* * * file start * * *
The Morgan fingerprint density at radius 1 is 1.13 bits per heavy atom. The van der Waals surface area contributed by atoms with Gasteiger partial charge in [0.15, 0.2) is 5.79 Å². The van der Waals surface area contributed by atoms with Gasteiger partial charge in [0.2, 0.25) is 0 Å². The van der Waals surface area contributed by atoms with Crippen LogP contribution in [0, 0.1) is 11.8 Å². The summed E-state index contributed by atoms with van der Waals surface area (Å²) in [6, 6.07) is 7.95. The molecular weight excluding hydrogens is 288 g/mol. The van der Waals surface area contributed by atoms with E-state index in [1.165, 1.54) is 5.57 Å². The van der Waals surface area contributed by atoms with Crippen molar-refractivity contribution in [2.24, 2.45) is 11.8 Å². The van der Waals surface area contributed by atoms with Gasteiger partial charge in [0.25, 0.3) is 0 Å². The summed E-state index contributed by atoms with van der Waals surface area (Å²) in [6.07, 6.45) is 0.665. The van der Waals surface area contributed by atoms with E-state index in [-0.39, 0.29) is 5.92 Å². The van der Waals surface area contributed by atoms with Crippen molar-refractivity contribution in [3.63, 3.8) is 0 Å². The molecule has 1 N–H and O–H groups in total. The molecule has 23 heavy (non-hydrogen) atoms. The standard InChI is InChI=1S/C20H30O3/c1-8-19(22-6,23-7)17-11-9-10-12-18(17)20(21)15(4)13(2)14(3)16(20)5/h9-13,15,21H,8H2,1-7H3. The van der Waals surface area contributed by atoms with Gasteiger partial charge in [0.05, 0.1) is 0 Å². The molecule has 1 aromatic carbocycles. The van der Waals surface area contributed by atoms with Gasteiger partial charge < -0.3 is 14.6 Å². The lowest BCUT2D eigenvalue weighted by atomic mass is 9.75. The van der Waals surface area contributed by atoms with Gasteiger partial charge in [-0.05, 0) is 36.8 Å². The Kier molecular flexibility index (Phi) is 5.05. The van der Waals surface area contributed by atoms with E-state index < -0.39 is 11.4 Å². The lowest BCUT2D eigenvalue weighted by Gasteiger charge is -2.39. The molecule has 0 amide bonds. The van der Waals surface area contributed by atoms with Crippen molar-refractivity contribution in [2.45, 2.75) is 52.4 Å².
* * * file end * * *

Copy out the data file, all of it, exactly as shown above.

The Morgan fingerprint density at radius 1 is 1.13 bits per heavy atom. The van der Waals surface area contributed by atoms with Gasteiger partial charge in [0.15, 0.2) is 5.79 Å². The van der Waals surface area contributed by atoms with Gasteiger partial charge in [0.2, 0.25) is 0 Å². The van der Waals surface area contributed by atoms with Crippen LogP contribution in [0, 0.1) is 11.8 Å². The summed E-state index contributed by atoms with van der Waals surface area (Å²) in [6, 6.07) is 7.95. The molecular weight excluding hydrogens is 288 g/mol. The van der Waals surface area contributed by atoms with E-state index in [1.165, 1.54) is 5.57 Å². The van der Waals surface area contributed by atoms with Crippen molar-refractivity contribution in [2.24, 2.45) is 11.8 Å². The van der Waals surface area contributed by atoms with Gasteiger partial charge in [0.25, 0.3) is 0 Å². The summed E-state index contributed by atoms with van der Waals surface area (Å²) in [6.07, 6.45) is 0.665. The van der Waals surface area contributed by atoms with E-state index in [-0.39, 0.29) is 5.92 Å². The van der Waals surface area contributed by atoms with Crippen molar-refractivity contribution in [3.63, 3.8) is 0 Å². The molecule has 1 N–H and O–H groups in total. The molecule has 23 heavy (non-hydrogen) atoms. The standard InChI is InChI=1S/C20H30O3/c1-8-19(22-6,23-7)17-11-9-10-12-18(17)20(21)15(4)13(2)14(3)16(20)5/h9-13,15,21H,8H2,1-7H3. The van der Waals surface area contributed by atoms with Gasteiger partial charge in [0.05, 0.1) is 0 Å². The molecule has 1 aromatic carbocycles. The van der Waals surface area contributed by atoms with Gasteiger partial charge < -0.3 is 14.6 Å². The lowest BCUT2D eigenvalue weighted by atomic mass is 9.75. The van der Waals surface area contributed by atoms with Gasteiger partial charge in [-0.05, 0) is 36.8 Å². The Kier molecular flexibility index (Phi) is 5.05. The van der Waals surface area contributed by atoms with E-state index < -0.39 is 11.4 Å². The lowest BCUT2D eigenvalue weighted by Gasteiger charge is -2.39. The molecule has 0 amide bonds. The van der Waals surface area contributed by atoms with Crippen molar-refractivity contribution in [2.45, 2.75) is 52.4 Å².